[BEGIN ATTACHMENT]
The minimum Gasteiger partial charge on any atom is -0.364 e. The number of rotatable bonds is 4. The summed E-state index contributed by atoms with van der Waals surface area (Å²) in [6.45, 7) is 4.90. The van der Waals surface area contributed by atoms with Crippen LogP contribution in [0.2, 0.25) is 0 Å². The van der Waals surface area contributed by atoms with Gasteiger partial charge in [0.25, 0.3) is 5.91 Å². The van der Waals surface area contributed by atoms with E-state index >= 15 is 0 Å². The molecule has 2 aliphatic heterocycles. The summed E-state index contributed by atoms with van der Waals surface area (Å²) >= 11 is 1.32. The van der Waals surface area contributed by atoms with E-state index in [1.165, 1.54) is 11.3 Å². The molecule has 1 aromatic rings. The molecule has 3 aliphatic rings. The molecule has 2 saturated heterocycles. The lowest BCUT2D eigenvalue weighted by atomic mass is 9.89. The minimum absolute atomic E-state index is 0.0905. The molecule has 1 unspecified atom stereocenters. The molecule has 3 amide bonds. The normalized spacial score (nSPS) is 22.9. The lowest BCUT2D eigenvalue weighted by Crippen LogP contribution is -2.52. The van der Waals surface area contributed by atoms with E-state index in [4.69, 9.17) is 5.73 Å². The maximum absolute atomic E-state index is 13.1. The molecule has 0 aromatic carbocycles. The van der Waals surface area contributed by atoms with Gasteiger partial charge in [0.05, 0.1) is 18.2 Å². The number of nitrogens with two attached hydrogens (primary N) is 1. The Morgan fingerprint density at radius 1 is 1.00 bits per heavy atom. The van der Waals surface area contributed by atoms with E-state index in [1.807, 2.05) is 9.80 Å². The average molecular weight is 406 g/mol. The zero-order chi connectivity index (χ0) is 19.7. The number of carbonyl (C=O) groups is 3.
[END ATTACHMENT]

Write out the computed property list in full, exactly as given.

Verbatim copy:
The minimum Gasteiger partial charge on any atom is -0.364 e. The number of rotatable bonds is 4. The summed E-state index contributed by atoms with van der Waals surface area (Å²) in [6.45, 7) is 4.90. The van der Waals surface area contributed by atoms with Crippen LogP contribution in [0.2, 0.25) is 0 Å². The van der Waals surface area contributed by atoms with Gasteiger partial charge in [0.25, 0.3) is 5.91 Å². The van der Waals surface area contributed by atoms with E-state index >= 15 is 0 Å². The molecule has 2 aliphatic heterocycles. The summed E-state index contributed by atoms with van der Waals surface area (Å²) >= 11 is 1.32. The van der Waals surface area contributed by atoms with E-state index in [1.165, 1.54) is 11.3 Å². The molecule has 1 aromatic rings. The molecule has 3 aliphatic rings. The molecule has 2 saturated heterocycles. The lowest BCUT2D eigenvalue weighted by atomic mass is 9.89. The minimum absolute atomic E-state index is 0.0905. The molecule has 1 unspecified atom stereocenters. The molecule has 3 amide bonds. The normalized spacial score (nSPS) is 22.9. The lowest BCUT2D eigenvalue weighted by Crippen LogP contribution is -2.52. The van der Waals surface area contributed by atoms with E-state index in [4.69, 9.17) is 5.73 Å². The maximum absolute atomic E-state index is 13.1. The molecule has 0 aromatic carbocycles. The van der Waals surface area contributed by atoms with Gasteiger partial charge in [0.05, 0.1) is 18.2 Å². The number of nitrogens with two attached hydrogens (primary N) is 1. The Morgan fingerprint density at radius 1 is 1.00 bits per heavy atom. The van der Waals surface area contributed by atoms with E-state index in [1.807, 2.05) is 9.80 Å². The average molecular weight is 406 g/mol. The zero-order chi connectivity index (χ0) is 19.7. The number of carbonyl (C=O) groups is 3.